On Display in the Museum
Exhibited in the "Bliss Case" of the Dumbarton Oaks Museum from April to June 2012, presents six archival items and a wall of black and white photographs (click to view) that illustrate the related processes of fieldwork and publication as performed by the CMT team.
From Visualization to Conservation
Over the three decades of its existence, the CMT project used a variety of techniques to create visual representations, from hand-drawn plans to photographs. The team also had to protect and conserve the mosaics. Conservation work included cleaning and stabilizing the mosaics, pulling out weeds, and sometimes removing the mosaics from their original locations to be displayed in a museum.
SKETCH PLAN: BASILICA OF THE ANTONINE BATHS, CARTHAGE, 1964
The hand-drawn sketch plan of the Basilica of the Antonine Baths documents the dimensions of the site. At the center of the plan, there is a note in French in blue pencil: “cette distance parait insuff” (this distance seems insuff[icient]), which may refer to incorrect measurements.
BIBLIOGRAPHIC INFORMATION ON THE MOSAICS AT EL JEM, c. 1972 – 1996
Margaret Alexander and her team compiled photographs and bibliographic sources to aid in the identification of the iconography and the dating of the mosaics. The page on display shows a mosaic of men “damnati ad bestias” (condemned to the beasts), as punishment for their crimes, along with sources referring to this iconographic subject.
PHOTOGRAPHS OF A MOSAIC FRAGMENT BEFORE AND AFTER CONSERVATION, 1992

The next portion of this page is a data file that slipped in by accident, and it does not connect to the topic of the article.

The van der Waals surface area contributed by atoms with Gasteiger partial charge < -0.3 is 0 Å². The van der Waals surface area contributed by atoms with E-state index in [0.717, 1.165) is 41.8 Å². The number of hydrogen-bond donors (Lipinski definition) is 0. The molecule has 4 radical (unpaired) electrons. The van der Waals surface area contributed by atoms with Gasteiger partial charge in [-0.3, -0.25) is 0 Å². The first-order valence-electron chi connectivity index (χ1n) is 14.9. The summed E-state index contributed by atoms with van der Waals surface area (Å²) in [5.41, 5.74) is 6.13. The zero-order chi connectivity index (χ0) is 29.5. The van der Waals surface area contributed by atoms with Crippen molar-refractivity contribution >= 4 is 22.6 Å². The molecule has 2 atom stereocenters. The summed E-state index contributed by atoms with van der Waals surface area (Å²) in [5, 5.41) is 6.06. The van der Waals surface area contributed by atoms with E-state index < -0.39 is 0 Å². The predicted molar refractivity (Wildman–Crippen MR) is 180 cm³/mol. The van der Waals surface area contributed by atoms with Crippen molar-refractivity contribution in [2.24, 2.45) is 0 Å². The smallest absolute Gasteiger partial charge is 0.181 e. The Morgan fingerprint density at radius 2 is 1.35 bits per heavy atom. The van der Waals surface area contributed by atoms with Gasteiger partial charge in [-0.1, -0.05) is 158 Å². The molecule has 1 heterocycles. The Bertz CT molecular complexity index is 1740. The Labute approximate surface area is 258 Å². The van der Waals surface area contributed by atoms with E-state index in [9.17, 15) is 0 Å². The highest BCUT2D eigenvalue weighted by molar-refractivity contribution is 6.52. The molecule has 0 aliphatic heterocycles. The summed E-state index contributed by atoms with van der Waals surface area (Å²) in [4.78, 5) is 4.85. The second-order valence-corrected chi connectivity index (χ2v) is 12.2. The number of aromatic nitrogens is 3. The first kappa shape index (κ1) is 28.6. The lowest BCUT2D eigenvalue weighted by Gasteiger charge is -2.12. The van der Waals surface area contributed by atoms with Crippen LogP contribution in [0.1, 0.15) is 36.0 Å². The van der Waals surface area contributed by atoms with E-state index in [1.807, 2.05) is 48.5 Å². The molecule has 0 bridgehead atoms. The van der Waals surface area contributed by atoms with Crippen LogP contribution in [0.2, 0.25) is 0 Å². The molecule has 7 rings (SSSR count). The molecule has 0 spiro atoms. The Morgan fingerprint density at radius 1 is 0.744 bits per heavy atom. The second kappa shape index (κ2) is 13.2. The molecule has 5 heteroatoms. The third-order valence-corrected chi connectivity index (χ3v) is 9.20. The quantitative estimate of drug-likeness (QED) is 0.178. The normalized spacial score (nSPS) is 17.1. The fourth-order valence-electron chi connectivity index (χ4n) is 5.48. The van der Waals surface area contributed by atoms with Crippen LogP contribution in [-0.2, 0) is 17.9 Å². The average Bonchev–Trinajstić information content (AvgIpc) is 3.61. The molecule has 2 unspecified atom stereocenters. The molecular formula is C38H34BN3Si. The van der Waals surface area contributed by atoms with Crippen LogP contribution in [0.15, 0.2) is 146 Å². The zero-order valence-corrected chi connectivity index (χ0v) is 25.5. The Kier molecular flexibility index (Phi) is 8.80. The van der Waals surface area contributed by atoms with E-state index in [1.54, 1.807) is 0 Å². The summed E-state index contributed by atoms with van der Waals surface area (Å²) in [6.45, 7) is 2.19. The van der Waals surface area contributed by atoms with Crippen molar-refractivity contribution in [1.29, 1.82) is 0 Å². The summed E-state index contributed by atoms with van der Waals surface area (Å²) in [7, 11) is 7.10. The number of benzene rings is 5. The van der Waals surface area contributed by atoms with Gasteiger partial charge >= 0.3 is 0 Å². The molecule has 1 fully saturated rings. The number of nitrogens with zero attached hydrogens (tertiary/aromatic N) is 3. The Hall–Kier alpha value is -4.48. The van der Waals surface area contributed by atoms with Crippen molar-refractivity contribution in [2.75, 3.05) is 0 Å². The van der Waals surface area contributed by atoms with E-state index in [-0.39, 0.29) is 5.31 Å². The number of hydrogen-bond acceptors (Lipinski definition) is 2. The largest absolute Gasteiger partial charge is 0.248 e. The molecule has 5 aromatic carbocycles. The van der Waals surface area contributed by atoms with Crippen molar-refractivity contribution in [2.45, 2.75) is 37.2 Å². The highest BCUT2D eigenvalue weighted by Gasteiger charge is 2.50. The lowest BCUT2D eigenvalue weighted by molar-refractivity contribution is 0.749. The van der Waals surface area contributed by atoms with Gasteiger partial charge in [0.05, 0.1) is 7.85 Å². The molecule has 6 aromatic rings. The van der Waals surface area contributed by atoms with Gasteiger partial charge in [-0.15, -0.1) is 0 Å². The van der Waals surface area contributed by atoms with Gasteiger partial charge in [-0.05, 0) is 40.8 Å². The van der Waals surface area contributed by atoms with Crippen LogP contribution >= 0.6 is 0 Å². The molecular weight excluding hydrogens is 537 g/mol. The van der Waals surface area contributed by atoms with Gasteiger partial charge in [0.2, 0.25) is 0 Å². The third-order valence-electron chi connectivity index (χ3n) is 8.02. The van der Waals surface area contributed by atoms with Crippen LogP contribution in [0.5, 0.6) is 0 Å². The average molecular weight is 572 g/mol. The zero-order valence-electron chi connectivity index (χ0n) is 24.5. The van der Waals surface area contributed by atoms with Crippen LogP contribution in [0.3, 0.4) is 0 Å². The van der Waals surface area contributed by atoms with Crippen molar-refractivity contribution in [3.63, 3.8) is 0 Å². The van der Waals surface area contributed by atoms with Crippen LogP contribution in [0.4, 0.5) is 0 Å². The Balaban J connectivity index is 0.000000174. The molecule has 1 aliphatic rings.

Two photographs from a 1992 conservation report by the CMT conservator, Edith Dietze, show a mosaic fragment before and after it was cleaned and stabilized with mortar.
Publication of Fieldwork Materials
After the mosaics had been cleaned, conserved, and documented, the work was not over. The publication process required many steps, including selecting content and designing the layout of each volume.
LETTER FROM GUY P.R. M É TRAUX TO MARGARET ALEXANDER, July 5, 1973
This letter from Guy P.R. Métraux, CMT field director, to Margaret Alexander shows that the publication was a collaborative process. Métraux discusses which buildings at Utica should be included or omitted from the archaeological report. The final report was published at the same time as the CMT volume on Utica, between 1973 and 1976.
PUBLICATION MOCKUP FOR THE CMT, VOLUME II, FASC. 1, THUBURBO MAJUS, c. 1974 – 1980
Part of the publication process included creating layouts of photographs for each volume. This page of a mosaic in the Baths of the Labyrinth at Thuburbo Majus shows Theseus slaying the Minotaur and was included in Volume II of the CMT.
CORPUS DES MOSAIQUES DE TUNISIE, VOLUME II, FASC. 1, THUBURBO MAJUS, Plate XI, Published in 1980
Once the team had finalized the catalog entries and descriptions, selected photographs, and designed the layout, the volume was ready for publication. The mockup on display transitioned seamlessly into this published volume.